European Year of Active Ageing 2012

ARCHA release
26th January 2012

One of the greatest challenges facing healthcare, and society in general, is developing new treatments and solutions for our ageing population. As people live longer, the impact on every area of human existence is huge.

The challenge for politicians and stakeholders is to improve opportunities for active ageing in general and for living independently, acting in areas as diverse as employment, health care, social services, adult learning, volunteering, housing, IT services or transport.

The Aston Research Centre for Healthy Ageing (ARCHA) is tackling these opportunities head on. All four of Aston University Schools of Study contribute to ARCHA. The Centre takes a multidisciplinary approach to successful ageing by asking how technological, therapeutic and psychological strategies can be used to understand and prevent age related decline.

2012 is the European Year of Active Ageing and Solidarity between Generations. This year provides “a chance for all of us to reflect on how Europeans are living longer and staying healthier than ever before — and to realise the opportunities that represents”. 2012 is also the 10th anniversary of the UN action plan on ageing.

Active ageing includes creating more opportunities for older people to continue working, to stay healthy for longer and to continue to contribute to society in other ways, for example through volunteering. All this needs to be supported by a wide range of policies at all levels of governance.

The European Year of Active Ageing and Solidarity between Generations has four main aims:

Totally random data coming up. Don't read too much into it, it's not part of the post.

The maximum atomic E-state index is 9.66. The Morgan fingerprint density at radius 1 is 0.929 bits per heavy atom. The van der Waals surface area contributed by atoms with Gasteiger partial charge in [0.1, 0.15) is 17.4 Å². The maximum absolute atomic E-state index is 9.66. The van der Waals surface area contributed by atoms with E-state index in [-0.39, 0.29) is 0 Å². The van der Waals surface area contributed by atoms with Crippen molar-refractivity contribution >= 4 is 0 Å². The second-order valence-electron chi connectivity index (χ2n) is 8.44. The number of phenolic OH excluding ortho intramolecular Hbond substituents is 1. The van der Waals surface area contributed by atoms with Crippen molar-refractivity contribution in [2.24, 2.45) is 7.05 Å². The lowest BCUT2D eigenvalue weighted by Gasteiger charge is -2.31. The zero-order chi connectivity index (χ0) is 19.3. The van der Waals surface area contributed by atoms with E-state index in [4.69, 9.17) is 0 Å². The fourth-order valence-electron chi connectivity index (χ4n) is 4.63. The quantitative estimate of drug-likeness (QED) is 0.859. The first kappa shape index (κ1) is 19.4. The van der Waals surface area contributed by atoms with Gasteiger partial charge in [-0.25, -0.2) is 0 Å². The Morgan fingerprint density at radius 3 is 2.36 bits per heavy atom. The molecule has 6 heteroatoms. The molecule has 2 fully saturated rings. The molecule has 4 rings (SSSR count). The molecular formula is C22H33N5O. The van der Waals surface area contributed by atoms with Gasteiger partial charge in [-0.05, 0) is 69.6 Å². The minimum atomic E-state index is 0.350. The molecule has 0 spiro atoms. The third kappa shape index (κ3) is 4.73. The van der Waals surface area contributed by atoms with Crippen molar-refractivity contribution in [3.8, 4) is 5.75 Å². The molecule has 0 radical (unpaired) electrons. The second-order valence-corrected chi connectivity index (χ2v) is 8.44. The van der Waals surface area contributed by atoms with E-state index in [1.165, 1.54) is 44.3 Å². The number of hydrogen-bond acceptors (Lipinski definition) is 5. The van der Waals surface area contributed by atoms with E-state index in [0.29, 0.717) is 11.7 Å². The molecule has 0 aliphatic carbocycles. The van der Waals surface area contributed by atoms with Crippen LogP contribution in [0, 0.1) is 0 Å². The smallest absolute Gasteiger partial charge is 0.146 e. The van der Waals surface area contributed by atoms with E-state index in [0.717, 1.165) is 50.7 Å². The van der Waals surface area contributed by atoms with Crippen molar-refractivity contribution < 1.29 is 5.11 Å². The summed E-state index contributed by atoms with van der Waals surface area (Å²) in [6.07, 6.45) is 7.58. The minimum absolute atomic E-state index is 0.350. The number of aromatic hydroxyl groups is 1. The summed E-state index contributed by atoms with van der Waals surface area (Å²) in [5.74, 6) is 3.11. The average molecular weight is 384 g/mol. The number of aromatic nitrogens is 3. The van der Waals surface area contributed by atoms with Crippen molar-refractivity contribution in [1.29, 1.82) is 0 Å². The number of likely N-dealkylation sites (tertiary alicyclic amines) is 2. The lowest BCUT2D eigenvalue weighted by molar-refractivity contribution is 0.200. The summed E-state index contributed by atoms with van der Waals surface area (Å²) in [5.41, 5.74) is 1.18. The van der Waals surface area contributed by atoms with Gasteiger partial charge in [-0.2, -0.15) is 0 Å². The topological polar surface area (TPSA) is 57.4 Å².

• To promote active ageing in employment
  • To promote active ageing in the community through volunteering and caring
  • To promote healthy ageing and independent living
  • To enhance solidarity between generations in order to create a society for all ages.
ARCHA’s work specifically focuses on the eye, the mind, the metabolism and healing in the context of the psychological, social and policy factors affecting ageing lives. During the year, each of these key clusters will be featuring examples of their work on this website by way of monthly themes, and will be showing how the varied disciplines and collaborations can contribute to the 2012 theme.

Dr Carol Holland, (Acting Director of ARCHA) said: “ARCHA will be using the opportunities that the European Year of Active Ageing and Solidarity between Generations provides to further our research and impact in these five vital areas related to healthy and active ageing. We are hoping to make an important and significant contribution to this year of ageing.”

Find out more about the Aston Research Centre for Healthy Ageing.

A brochure detailing all active ageing related funding schemes is available online.